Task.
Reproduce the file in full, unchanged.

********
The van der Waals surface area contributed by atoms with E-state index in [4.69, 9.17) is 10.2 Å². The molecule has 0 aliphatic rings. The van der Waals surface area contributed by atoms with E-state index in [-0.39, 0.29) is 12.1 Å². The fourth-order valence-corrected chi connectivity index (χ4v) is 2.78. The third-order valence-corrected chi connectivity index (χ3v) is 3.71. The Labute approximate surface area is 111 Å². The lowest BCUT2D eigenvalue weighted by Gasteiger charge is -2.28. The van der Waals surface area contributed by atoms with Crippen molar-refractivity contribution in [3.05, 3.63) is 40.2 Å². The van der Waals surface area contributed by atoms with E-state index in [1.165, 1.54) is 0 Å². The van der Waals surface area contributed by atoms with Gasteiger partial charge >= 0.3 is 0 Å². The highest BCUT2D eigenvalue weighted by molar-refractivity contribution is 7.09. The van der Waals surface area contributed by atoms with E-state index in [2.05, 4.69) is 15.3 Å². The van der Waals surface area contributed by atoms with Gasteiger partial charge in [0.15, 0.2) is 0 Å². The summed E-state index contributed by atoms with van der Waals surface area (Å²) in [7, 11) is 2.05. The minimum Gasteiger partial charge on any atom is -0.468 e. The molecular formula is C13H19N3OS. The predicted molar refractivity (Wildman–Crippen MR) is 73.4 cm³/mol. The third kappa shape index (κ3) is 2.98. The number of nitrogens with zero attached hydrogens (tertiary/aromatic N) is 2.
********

The van der Waals surface area contributed by atoms with E-state index in [4.69, 9.17) is 10.2 Å². The molecule has 0 aliphatic rings. The van der Waals surface area contributed by atoms with E-state index in [-0.39, 0.29) is 12.1 Å². The fourth-order valence-corrected chi connectivity index (χ4v) is 2.78. The third-order valence-corrected chi connectivity index (χ3v) is 3.71. The Labute approximate surface area is 111 Å². The lowest BCUT2D eigenvalue weighted by Gasteiger charge is -2.28. The van der Waals surface area contributed by atoms with Crippen molar-refractivity contribution in [3.05, 3.63) is 40.2 Å². The van der Waals surface area contributed by atoms with E-state index in [1.165, 1.54) is 0 Å². The van der Waals surface area contributed by atoms with Gasteiger partial charge >= 0.3 is 0 Å². The highest BCUT2D eigenvalue weighted by molar-refractivity contribution is 7.09. The van der Waals surface area contributed by atoms with E-state index in [2.05, 4.69) is 15.3 Å². The van der Waals surface area contributed by atoms with Gasteiger partial charge in [0.15, 0.2) is 0 Å². The summed E-state index contributed by atoms with van der Waals surface area (Å²) in [7, 11) is 2.05. The minimum Gasteiger partial charge on any atom is -0.468 e. The molecular formula is C13H19N3OS. The predicted molar refractivity (Wildman–Crippen MR) is 73.4 cm³/mol. The third kappa shape index (κ3) is 2.98. The number of nitrogens with zero attached hydrogens (tertiary/aromatic N) is 2.